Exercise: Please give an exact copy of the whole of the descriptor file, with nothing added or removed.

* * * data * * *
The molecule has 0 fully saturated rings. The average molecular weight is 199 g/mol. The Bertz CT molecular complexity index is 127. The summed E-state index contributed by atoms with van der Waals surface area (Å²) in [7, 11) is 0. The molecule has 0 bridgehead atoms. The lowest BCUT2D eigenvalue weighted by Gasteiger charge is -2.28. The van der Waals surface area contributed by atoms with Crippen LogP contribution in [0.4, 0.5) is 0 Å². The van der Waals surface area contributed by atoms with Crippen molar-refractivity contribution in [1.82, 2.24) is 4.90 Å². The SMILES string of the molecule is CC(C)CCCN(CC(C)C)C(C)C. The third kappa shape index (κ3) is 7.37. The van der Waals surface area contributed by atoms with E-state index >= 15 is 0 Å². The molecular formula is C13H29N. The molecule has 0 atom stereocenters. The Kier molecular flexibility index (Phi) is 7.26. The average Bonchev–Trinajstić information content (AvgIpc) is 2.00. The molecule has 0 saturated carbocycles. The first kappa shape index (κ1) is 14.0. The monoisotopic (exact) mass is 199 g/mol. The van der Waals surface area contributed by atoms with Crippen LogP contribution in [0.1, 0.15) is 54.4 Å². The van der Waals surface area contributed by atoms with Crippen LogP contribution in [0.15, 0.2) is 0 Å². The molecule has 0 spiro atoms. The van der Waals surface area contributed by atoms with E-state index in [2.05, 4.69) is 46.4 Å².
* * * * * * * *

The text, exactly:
The molecule has 0 fully saturated rings. The average molecular weight is 199 g/mol. The Bertz CT molecular complexity index is 127. The summed E-state index contributed by atoms with van der Waals surface area (Å²) in [7, 11) is 0. The molecule has 0 bridgehead atoms. The lowest BCUT2D eigenvalue weighted by Gasteiger charge is -2.28. The van der Waals surface area contributed by atoms with Crippen LogP contribution in [0.4, 0.5) is 0 Å². The van der Waals surface area contributed by atoms with Crippen molar-refractivity contribution in [1.82, 2.24) is 4.90 Å². The SMILES string of the molecule is CC(C)CCCN(CC(C)C)C(C)C. The third kappa shape index (κ3) is 7.37. The van der Waals surface area contributed by atoms with E-state index >= 15 is 0 Å². The molecular formula is C13H29N. The molecule has 0 atom stereocenters. The Kier molecular flexibility index (Phi) is 7.26. The average Bonchev–Trinajstić information content (AvgIpc) is 2.00. The molecule has 0 saturated carbocycles. The first kappa shape index (κ1) is 14.0. The monoisotopic (exact) mass is 199 g/mol. The van der Waals surface area contributed by atoms with Crippen LogP contribution in [0.1, 0.15) is 54.4 Å². The van der Waals surface area contributed by atoms with Crippen LogP contribution in [0.15, 0.2) is 0 Å². The molecule has 0 spiro atoms. The van der Waals surface area contributed by atoms with E-state index in [2.05, 4.69) is 46.4 Å².